A profit and loss statement (P&L) is a necessary tool for any restaurant, big or small. While every restaurant should have a P&L, great restaurateurs also spend considerable time with their P&Ls to understand the strengths and weaknesses of their business. Numbers, after all, need to be put into context if they are going to influence future decisions on cutting costs, changing a menu, assessing staff, or improving on an existing process.
This guide covers the P&L’s role in shaping your business. We’ll explain the most common items found on a P&L and explain how each component reflects the state of your business. Finally, we’ll outline the steps you need to complete to properly read and analyze a P&L, so that you can make data-driven decisions to increase the profitability of your business.
A restaurant profit and loss statement (also known as a restaurant’s income statement, statement of earnings, or statement of operations) is a management tool used to review the total revenue and expenses of a business in a given period of time.
At its most basic level, a P&L reflects costs that are subtracted from sales. The result is a number that gives you a rough idea of a restaurant’s financial health. A profit (positive result) may mean that a restaurant is doing well financially, and future strategic decisions derived from the P&L should be geared toward making the restaurant even more profitable. A loss (negative result) means that it’s time to tweak (or overhaul) your business strategy and decide where you can cut costs or increase revenue.
A P&L gives you a clear view of what happened in your restaurant over any period of time. You should use your P&L to analyze your restaurant’s operations, budget, and growth. Review your P&L regularly at least once a month or every four-week fiscal period with your management staff to ensure they are aligned with your business objectives.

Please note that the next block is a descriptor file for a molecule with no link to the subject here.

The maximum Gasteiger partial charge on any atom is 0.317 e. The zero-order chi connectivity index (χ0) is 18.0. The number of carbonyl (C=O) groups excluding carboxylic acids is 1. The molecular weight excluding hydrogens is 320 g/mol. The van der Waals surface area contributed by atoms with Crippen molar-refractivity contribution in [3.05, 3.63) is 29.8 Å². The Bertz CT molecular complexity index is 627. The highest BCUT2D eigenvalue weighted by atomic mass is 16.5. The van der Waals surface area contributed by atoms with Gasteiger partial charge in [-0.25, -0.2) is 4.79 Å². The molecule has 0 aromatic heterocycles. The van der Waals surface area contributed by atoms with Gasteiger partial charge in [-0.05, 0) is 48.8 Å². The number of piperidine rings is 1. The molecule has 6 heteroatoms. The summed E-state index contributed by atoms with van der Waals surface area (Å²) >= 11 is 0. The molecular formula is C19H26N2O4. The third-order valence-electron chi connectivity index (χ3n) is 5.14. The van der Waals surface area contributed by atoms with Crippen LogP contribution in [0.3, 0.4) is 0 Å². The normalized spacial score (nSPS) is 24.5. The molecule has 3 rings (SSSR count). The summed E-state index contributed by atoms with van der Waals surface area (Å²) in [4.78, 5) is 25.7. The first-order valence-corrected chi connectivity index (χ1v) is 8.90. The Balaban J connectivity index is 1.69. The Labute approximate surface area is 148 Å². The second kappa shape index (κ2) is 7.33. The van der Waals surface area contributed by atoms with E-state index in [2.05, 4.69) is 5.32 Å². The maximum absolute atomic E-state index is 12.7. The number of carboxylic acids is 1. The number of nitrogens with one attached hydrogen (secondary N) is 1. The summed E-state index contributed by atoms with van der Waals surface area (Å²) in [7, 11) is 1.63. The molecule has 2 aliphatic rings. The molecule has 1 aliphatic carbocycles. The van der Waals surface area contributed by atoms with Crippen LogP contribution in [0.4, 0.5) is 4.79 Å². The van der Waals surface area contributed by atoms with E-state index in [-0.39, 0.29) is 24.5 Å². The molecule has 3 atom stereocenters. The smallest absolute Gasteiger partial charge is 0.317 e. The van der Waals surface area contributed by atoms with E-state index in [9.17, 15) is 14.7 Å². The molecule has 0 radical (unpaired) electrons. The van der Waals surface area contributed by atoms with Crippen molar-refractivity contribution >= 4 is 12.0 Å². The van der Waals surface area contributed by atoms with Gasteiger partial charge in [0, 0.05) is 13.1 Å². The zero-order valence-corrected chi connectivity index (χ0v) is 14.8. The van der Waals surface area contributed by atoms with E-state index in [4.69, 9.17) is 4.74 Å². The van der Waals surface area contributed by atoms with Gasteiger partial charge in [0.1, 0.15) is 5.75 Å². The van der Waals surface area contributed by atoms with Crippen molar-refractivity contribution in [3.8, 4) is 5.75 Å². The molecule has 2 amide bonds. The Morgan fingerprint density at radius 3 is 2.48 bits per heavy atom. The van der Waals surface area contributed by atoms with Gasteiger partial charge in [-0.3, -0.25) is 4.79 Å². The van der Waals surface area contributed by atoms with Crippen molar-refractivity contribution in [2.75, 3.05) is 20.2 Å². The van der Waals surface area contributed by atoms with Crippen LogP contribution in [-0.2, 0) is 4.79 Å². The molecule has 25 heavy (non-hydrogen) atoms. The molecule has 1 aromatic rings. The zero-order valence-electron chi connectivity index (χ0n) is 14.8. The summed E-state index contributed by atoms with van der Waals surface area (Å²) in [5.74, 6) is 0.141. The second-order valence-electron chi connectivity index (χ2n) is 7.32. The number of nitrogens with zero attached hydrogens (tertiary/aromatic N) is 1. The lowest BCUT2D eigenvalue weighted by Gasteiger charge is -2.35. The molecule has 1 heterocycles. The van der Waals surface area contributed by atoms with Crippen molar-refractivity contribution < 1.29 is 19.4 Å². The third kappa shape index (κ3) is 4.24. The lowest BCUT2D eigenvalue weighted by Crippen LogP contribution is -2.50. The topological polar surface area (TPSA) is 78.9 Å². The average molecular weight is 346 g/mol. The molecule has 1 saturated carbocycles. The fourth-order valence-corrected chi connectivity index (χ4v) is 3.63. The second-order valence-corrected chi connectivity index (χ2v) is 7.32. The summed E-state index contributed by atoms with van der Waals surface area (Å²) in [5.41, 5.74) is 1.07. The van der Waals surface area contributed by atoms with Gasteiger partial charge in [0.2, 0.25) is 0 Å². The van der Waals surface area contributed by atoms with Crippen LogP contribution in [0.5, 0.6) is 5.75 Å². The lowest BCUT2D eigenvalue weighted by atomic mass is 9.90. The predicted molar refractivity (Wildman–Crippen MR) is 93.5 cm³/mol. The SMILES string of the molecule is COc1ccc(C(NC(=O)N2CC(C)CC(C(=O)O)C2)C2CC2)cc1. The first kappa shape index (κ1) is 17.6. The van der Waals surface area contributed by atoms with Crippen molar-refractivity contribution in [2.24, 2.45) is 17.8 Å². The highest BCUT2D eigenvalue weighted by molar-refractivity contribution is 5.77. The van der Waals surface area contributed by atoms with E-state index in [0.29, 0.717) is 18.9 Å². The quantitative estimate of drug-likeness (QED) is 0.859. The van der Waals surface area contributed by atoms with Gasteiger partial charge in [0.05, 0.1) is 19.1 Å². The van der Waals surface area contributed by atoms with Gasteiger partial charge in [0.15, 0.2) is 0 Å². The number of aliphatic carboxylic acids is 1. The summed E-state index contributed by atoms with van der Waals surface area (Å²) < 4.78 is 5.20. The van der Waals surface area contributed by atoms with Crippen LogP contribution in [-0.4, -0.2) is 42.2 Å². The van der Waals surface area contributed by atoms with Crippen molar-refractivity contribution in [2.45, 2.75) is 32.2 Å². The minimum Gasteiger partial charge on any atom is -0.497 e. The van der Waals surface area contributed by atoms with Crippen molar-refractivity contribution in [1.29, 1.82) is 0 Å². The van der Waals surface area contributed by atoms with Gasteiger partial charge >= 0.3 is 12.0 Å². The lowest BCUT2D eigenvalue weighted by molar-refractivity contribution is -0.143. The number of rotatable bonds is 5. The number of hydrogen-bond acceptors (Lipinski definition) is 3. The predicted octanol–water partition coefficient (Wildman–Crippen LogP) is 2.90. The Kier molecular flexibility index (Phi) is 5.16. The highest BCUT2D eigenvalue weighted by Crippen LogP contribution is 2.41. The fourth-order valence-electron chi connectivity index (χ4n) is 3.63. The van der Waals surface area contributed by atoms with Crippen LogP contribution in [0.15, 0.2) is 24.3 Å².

The P&L is the most important document your accountant will produce. If a restaurant can’t produce a sufficient positive result (profit) due to inconsistent sales or overspending, the restaurant will be forced to close or seek additional investment to sustain operations.
The Profit and Loss Statement: What It Isn’t
While it’s important to understand what restaurant income statements are, understanding what they aren’t is equally important. If you’re doing things without an accountant (although you really, really, really should use an accountant), he or she will be able to advise on how to reinvest your profit into the restaurant. For example, you can reinvest into inventory, marketing and promotions, or to pay down debt.
Do not confuse the P&L or income statement (revenue and expenses or sales and costs) with its financial siblings the statement of cash flows (cash in versus cash out) and the balance sheet (assets and liabilities). The P&L shows you the amount of income gained or loss generated by your restaurant operation. It will not show the amount owing on outstanding loans (balance sheet), or reflect bank deposits from credit card batches (statement of cash flows).